Potential Strategies To Maximize Your FDIC Insurance Coverage

With the news of the problems being experienced by Silicon Valley Bank and Signature Bank dominating today’s headlines, maximizing the FDIC insurance coverage available for high value bank accounts is an issue that undoubtedly is top of mind for high-net-worth individuals, fiduciaries of trusts and estates, and corporate CFO’s alike.

As a general matter, the Federal Deposit Insurance Corporation (FDIC) protects bank deposits up to $250,000 per depositor for each qualifying account ownership category. This insurance extends to the money deposited in checking, savings, money market, CD, and retirement accounts at insured banks.

The trickier question is, what can you do to protect deposits that exceed the standard FDIC insurance amount of $250,000 per depositor?

If your deposit balance is higher than your current FDIC insurance coverage amount, consider these strategies to maximize your coverage:

Open accounts at multiple financial institutions that are FDIC-insured.

  • The FDIC’s insurance coverage extends to the same depositor at each insured bank.

Open a single account for each adult family member.

  • If you and your spouse or partner each have a single account insured up to $250,000, together, you’ll have a total of $500,000 coverage.

Pool your money into joint accounts. 

  • Joint accounts are insured separately from accounts in other ownership categories, up to a total of $250,000 per owner. This means you and your spouse can get another $500,000 of FDIC insurance coverage by opening a joint account in addition to your single accounts.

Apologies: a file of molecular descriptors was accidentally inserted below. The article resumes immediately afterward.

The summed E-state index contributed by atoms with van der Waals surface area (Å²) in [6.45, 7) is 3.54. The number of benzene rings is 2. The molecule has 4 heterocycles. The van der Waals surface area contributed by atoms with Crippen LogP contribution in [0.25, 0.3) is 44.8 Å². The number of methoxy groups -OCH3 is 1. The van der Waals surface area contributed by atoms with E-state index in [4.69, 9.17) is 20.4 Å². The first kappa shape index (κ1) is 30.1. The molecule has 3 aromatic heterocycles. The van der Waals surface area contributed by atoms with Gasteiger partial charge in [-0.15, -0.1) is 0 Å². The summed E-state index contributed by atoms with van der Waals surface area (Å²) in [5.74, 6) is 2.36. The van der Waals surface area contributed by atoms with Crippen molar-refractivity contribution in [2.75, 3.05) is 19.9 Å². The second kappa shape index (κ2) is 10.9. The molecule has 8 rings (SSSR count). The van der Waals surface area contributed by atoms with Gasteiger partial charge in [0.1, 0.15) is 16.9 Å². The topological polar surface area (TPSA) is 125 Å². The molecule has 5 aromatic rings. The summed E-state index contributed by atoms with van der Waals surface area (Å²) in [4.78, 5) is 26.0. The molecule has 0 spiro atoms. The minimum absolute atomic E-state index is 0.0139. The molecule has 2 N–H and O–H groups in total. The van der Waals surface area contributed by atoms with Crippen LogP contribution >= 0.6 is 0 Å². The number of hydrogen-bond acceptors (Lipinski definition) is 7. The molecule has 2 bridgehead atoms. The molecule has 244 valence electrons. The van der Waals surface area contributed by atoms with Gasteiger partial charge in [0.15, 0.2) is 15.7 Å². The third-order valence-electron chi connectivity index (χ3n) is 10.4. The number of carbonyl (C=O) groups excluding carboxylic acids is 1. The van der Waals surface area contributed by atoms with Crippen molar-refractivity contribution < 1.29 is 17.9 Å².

• Adding another joint account owner — such as a parent — adds another $250,000 in coverage, and so on.

Open accounts for your children.

  • You may be able to get an additional $250,000 of coverage for your family by opening a custodial account (also known as a Uniform Transfers to Minors Act or Uniform Gift to Minors Act account) in a minor’s name.
  • For insurance purposes, the FDIC treats these as single accounts owned by the minor.
  • Note, however, that the minor will have complete control over the account upon attaining the age of majority (so a formal trust may be more desirable depending upon the circumstances).

Create a retirement account. 

  • Individual Retirement Accounts (IRAs) are insured up to $250,000.

Add beneficiaries to your accounts. 

  • You can increase your FDIC insurance coverage by creating a payable-on-death account (also known as an informal trust, in-trust-for, or Totten Trust account) or titling an account in the name of a formal trust.
  • For these account types, each unique beneficiary adds $250,000 of coverage up to FDIC limits.
  • For example, a payable-on-death account with 1 owner and 5 beneficiaries could be insured up to $1,250,000.

If you have specific questions about FDIC insurance and how to maximize the amount of available coverage, please contact Paul S. Doherty, III, Esq. at pdoherty@hdrbb.com, Kurt Hartmann at khartmann@hdrbb.com, or Naim D. Bulbulia at nbulbulia@hdrbb.com, or call 201.441.9056.